Brady hasn’t had a wide receiver with Dobson’s skill set since another former Marshall wideout came to down, Randy Moss. That’s not to say Dobson has Moss’ talent, but they have similar size, limitations and strengths. Dobson’s received playing time with the first and second teams. When the Patriots split the team into blue and white uniforms, though, Dobson was wearing blue and playing with Ryan Mallett.
The player that was lined up at the “X” with Brady in that scrimmage was Kenbrell Thompkins. Thompkins can likely play all three receiver positions. He’s been in the slot, the “X” and the “Z” during Patriots training camp. He has the size (6-foot-1, 195 pounds) and speed (4.46-second 40-yard dash at the combine) to play the “X,” the agility to play the slot (6.88-second three-cone time) and the route-running ability to play the “Z.” Thompkins has no problem gaining separation with his sharp cuts and quick feet in the middle of the field.
Boyce could probably play the “X” in a pinch, but is best served, like Amendola, in the slot or “Z.” He has consistent hands and can get open using his out-of-this-world agility (he ran the three cone at the combine in 6.68 seconds with a broken foot).
The non-Amendola starting WR position for the Patriots in 2013 is going to be the source of some value in fantasy leagues this year in the same way that the running back position was a source of value in 2012. But usually the difficult thing with the Patriots is trying to figure out which guy you want. At this point it looks like Aaron Dobson is being overdrafted in re-draft and dynasty leagues (and you can count this author in the group of overdrafters). If Thompkins is currently running with the 1s, that impacts the odds that Dobson starts this year and since Thompkins and Dobson are both rookies, it impacts the odds that Dobson ever starts for the Patriots.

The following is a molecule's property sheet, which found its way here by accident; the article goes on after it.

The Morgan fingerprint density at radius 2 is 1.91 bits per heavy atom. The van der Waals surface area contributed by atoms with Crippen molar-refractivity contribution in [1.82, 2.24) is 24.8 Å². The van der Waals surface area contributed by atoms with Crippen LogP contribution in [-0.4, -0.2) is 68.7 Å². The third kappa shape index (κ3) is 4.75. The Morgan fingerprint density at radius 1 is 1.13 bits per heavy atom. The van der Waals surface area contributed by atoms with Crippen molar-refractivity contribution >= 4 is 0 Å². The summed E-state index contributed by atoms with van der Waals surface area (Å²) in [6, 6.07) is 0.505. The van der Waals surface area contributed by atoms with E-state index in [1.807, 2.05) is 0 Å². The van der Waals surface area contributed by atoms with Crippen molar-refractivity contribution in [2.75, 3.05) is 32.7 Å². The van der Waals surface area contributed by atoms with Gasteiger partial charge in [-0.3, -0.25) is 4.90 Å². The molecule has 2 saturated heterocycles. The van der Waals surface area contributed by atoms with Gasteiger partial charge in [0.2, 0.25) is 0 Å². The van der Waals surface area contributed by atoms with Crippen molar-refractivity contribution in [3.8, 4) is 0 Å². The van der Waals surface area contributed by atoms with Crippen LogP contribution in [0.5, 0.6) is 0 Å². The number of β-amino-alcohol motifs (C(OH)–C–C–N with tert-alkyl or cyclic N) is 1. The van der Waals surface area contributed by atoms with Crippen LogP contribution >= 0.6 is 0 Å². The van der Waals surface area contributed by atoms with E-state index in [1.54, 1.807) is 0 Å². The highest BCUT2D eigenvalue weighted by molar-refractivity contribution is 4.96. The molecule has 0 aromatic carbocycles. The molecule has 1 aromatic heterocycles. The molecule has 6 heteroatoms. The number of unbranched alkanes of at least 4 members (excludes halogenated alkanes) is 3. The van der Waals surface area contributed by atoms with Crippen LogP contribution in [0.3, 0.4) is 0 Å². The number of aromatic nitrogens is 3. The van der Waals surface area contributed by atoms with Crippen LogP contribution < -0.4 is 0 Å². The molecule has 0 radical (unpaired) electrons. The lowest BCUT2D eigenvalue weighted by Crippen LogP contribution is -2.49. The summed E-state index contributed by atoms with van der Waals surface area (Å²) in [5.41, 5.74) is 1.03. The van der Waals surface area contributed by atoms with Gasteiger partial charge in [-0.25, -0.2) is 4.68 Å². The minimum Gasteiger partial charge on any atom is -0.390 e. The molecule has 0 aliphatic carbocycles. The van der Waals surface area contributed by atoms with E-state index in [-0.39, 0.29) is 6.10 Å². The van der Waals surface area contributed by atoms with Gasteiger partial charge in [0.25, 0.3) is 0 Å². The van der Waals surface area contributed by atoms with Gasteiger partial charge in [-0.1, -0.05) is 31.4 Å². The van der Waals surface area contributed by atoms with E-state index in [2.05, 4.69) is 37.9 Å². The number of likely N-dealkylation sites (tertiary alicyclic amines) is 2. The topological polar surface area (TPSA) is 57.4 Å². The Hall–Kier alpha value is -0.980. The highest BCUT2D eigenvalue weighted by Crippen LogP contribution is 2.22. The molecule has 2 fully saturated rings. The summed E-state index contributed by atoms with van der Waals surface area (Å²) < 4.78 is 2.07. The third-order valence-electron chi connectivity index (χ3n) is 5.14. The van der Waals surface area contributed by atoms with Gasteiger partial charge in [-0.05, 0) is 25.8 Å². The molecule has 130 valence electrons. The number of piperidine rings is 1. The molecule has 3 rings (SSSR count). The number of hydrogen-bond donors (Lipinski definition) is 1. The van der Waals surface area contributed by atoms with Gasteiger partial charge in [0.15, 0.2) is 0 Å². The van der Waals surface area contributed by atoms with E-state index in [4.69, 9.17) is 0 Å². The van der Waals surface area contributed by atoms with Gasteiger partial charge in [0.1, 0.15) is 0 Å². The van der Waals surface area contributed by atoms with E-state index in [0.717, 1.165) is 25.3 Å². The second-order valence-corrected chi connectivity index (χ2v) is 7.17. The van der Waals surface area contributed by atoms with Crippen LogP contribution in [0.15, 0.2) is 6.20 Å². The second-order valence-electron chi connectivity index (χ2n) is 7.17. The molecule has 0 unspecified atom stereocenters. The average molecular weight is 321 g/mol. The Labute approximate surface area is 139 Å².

I’m cognizant of the idea that we’re likely at information overload during the pre-season, but I think that one group of information that we shouldn’t overlook is the data we get as to who will start. Teams can say whatever they want to puff their players, and beat reporters will often pick up the company line. But teams have a more difficult time fudging things when it comes to who will start. They have to get in valuable practice reps and eventually their starting lineups will tell you what you want to know in terms of who to own. I don’t think that the depth chart on Aug. 7 is always going to be the depth chart on Sept. 1, but if you ignore the impact that practices have on probabilities, you’re only hurting yourself. In this case I’m adding the information about Thompkins running with the 1s to the prior information that we had on the issue so that when I have to make decisions related to these players, I can make them with the most up to date data.